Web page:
Last night, my wife and I watched "Dancing with the Stars" and I was struck by the number of times grief came up in the show. The theme of the night was "Your most memorable year," so many remembered highlights of great years. Some however remembered loss. Doug Flute, a former NFL quarterback remembered the loss of his parents. His situation was quite different in that his father died and while kissing him goodbye, his mother passed away. This all happened within an hour. See more here: http://www.cbssports.com/nfl/eye-on-football/25380287/ex-nfl-qb-doug-flutie-loses-both-parents-on-same-day-an-hour-apart.
Doug made a very valuable statement during the show. He said something to the effect that he had the chance to tell his father how much he meant to him shortly before he died, but he didn't have that chance with his mother. This all happened in November of last year and you could visibly see his demeanor change during the discussion of his mother. Obviously Doug had unfinished business with his mother. He wished he could deliver some communication of love and appreciation to her, but he did not have the chance.
Jodie Sweetin, a beloved child star from Full House and now Fuller House, talked about her loss and grief when the original Full House show ended. She said she did not "know how to grieve" about this loss. She was five year old when it started and an early teen when it ended. She did not know anything but working with this family and suddenly it was all lost. Jodie turned to various short term energy relieving behaviors like drugs and alcohol. She spent many years in that place until she looked for and found help five years ago.
Paige VanZandt stated that she was bullied in school and had trouble fitting in. She didn't say it exactly, but she was hurting from the abuse of other children. In not knowing how to deal with it, she turned to fighting. She is now a championship contending UFC fighter. She funnelled all of the anger she kept inside into fighting in the ring, unleashing the inner hurt on her opponents.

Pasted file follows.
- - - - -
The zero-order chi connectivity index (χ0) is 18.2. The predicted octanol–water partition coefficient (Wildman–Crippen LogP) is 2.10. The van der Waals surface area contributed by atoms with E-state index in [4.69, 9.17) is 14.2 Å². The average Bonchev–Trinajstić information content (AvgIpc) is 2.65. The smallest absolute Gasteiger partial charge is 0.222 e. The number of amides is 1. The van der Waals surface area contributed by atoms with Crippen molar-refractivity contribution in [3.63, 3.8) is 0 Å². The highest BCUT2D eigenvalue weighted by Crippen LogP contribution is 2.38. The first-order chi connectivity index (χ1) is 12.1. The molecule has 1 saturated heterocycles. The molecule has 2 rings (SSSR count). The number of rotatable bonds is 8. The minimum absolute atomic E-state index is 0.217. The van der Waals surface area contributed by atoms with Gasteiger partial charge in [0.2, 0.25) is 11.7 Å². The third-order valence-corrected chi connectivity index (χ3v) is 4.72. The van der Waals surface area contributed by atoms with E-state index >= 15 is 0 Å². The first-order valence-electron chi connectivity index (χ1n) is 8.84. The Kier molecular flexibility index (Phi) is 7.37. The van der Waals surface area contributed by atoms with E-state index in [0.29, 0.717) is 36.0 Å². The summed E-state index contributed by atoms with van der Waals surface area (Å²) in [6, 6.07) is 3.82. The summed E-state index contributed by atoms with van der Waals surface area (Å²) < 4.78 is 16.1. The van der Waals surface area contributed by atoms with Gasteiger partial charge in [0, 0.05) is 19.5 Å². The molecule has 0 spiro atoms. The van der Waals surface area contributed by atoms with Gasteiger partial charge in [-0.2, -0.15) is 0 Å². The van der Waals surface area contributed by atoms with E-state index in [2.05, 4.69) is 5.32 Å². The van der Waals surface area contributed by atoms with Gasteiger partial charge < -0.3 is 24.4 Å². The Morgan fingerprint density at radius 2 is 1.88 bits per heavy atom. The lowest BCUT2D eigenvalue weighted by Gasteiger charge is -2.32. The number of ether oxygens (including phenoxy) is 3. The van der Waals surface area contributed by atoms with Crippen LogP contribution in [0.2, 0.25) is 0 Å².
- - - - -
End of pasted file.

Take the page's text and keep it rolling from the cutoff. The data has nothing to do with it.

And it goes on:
What is most interesting to me is that all three of these public figures struggle with grief just the way we do. They seek comfort from the grief in sometimes healthy and sometimes unhealthy ways. They are victims of no knowledge of how to grieve in a healthy way or how to complete the relationships. They do not know how to deal with lost hopes, dreams and expectations associated to their losses. They have messages they want to be delivered that were not. They explore how they could have done things differently, better, or more.
I wanted to reach out to these three stars and introduce the Grief Recovery Method to them from the Grief Recovery Institute. Both Jodie and Paige's parents could have learned much from "How Children Grieve" and all three could benefit now from the "Grief Recovery Method."
I am so happy to be able to help people through this program as a Certified Grief Recovery Specialist. Paige, Jodie, and Doug, please give me a call so we can set up an appointment.